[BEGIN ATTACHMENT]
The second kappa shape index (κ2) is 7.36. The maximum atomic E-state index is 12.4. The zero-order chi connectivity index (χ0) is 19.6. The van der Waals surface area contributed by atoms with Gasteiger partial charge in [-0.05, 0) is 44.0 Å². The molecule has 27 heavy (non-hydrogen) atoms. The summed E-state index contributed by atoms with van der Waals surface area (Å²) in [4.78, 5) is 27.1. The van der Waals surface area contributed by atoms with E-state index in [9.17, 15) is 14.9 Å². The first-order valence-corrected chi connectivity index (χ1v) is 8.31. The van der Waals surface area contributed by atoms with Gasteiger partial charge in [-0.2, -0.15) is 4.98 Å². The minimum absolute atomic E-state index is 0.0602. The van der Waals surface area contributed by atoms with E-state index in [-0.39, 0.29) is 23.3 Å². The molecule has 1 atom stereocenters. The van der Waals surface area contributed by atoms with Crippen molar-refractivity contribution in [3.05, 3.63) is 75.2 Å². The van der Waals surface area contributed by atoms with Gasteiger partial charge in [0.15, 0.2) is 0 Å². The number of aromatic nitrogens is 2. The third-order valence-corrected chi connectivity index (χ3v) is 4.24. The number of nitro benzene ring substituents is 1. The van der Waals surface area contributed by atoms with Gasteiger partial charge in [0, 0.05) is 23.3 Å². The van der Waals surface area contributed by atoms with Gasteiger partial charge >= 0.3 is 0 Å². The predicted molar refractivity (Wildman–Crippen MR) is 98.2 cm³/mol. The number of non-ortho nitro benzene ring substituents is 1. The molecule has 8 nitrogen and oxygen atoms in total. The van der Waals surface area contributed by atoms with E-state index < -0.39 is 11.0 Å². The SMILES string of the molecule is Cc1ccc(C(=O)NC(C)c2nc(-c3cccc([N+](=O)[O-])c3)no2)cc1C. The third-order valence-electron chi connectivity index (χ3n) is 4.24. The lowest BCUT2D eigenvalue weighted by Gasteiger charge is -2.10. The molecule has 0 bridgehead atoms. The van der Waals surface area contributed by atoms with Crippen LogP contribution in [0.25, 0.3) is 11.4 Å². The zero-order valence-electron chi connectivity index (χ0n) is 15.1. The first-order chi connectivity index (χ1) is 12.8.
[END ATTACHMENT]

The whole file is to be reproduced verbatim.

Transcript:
The second kappa shape index (κ2) is 7.36. The maximum atomic E-state index is 12.4. The zero-order chi connectivity index (χ0) is 19.6. The van der Waals surface area contributed by atoms with Gasteiger partial charge in [-0.05, 0) is 44.0 Å². The molecule has 27 heavy (non-hydrogen) atoms. The summed E-state index contributed by atoms with van der Waals surface area (Å²) in [4.78, 5) is 27.1. The van der Waals surface area contributed by atoms with E-state index in [9.17, 15) is 14.9 Å². The first-order valence-corrected chi connectivity index (χ1v) is 8.31. The van der Waals surface area contributed by atoms with Gasteiger partial charge in [-0.2, -0.15) is 4.98 Å². The minimum absolute atomic E-state index is 0.0602. The van der Waals surface area contributed by atoms with E-state index in [-0.39, 0.29) is 23.3 Å². The molecule has 1 atom stereocenters. The van der Waals surface area contributed by atoms with Crippen molar-refractivity contribution in [3.05, 3.63) is 75.2 Å². The van der Waals surface area contributed by atoms with Gasteiger partial charge in [0.15, 0.2) is 0 Å². The number of aromatic nitrogens is 2. The third-order valence-corrected chi connectivity index (χ3v) is 4.24. The number of nitro benzene ring substituents is 1. The van der Waals surface area contributed by atoms with Gasteiger partial charge in [0, 0.05) is 23.3 Å². The van der Waals surface area contributed by atoms with Gasteiger partial charge >= 0.3 is 0 Å². The predicted molar refractivity (Wildman–Crippen MR) is 98.2 cm³/mol. The number of non-ortho nitro benzene ring substituents is 1. The molecule has 8 nitrogen and oxygen atoms in total. The van der Waals surface area contributed by atoms with E-state index < -0.39 is 11.0 Å². The SMILES string of the molecule is Cc1ccc(C(=O)NC(C)c2nc(-c3cccc([N+](=O)[O-])c3)no2)cc1C. The third-order valence-electron chi connectivity index (χ3n) is 4.24. The lowest BCUT2D eigenvalue weighted by Gasteiger charge is -2.10. The molecule has 0 bridgehead atoms. The van der Waals surface area contributed by atoms with Crippen LogP contribution in [0.25, 0.3) is 11.4 Å². The zero-order valence-electron chi connectivity index (χ0n) is 15.1. The first-order chi connectivity index (χ1) is 12.8.